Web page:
Recruitment & Hiring

Skills shortage hurting business, survey reveals, but soft conditions suggest hiring remains muted

Patrick Stafford /

Businesses may be struggling over skills shortages but experts suggest employment conditions are still soft with employers reluctant to hire as international economic turmoil continues to pressure the domestic economy.

The comments come after the release of the Bankwest Skills Shortages survey, which found that two in five Australian businesses are finding it difficult to recruit new staff.

Forty one per cent of the survey’s respondents said it’s taking more than three months longer to recruit staff than it did a year ago.

However, the latest figures from NAB’s business surveys show that employment conditions are still flat. In the bank’s latest monthly business survey, the index for employment rose just one point to one, after remaining at zero during February.

Economist Alexandra Knight told SmartCompany this morning employment conditions are definitely soft.

“There has been a pick-up in conditions, but that’s probably been driven more by trading conditions rather than employment,” she says.

“It’s hard to read, but I think if you look at the trend data, you have around 6,500 jobs being created every month. That’s fairly soft, and people are just holding off on hiring.”

“Perhaps they’re just waiting to see if things wait out and the global economy gets any better.”

Bankwest economist Allan Langford told SmartCompany the disconnect between complaints over skills shortages and the actual hiring movements by employers “suggests the two-speed economy is really at hand”.

However, the survey suggests businesses are at least complaining about the ability to find staff. And more businesses are using tactics to find the best workers, with 47% increasing basic pay, and 25% offering additional financial incentives and benefits. Just under 50% are also promoting new conditions, such as flexible working hours.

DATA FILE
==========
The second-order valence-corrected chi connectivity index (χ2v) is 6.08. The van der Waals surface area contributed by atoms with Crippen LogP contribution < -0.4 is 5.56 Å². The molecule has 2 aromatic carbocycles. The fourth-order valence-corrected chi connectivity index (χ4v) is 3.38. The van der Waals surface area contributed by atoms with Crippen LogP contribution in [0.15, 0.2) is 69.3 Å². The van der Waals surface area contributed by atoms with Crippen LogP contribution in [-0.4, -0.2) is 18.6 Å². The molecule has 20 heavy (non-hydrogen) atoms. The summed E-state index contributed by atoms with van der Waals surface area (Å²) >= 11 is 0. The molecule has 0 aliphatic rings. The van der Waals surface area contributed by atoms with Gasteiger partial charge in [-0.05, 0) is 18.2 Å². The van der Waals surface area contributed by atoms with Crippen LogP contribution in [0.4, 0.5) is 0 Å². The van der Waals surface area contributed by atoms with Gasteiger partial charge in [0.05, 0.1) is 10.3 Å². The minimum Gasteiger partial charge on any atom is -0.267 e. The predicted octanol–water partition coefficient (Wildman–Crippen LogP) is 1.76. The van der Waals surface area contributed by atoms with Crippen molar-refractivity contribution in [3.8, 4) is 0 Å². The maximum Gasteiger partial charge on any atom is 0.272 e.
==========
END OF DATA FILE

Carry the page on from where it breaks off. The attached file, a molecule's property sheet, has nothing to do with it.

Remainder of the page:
The trend is higher in Western Australia, with 63.4% offering higher salaries to attract staff.

However, it’s the East Coast that is feeling a lot of the pain, with more than 70% of respondents saying they are currently looking to hire or have hired staff in the last 12 months, and 45% said they had difficulty filling job vacancies during that period.

All of this searching is having a bad impact on business, with 66% of businesses reporting an increase in overtime from existing workers to get all the work done.

And 33% say they are delivering products or services late because of the skills gap.

Langford says it’s clear that based on the differences between states in the results, the multi-speed economy is having an impact on how businesses hire staff.

“Particularly for any businesses that are relying on foreign workers, or in tourism with the higher dollar, that’s having an impact.”

“The two speed economy is alive and well, and you’re getting some indications from the RBA that they’re not dismissing some concerns quite as freely as they had in the past.”

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Patrick Stafford

Patrick Stafford is a freelance journalist and a former deputy editor of SmartCompany.

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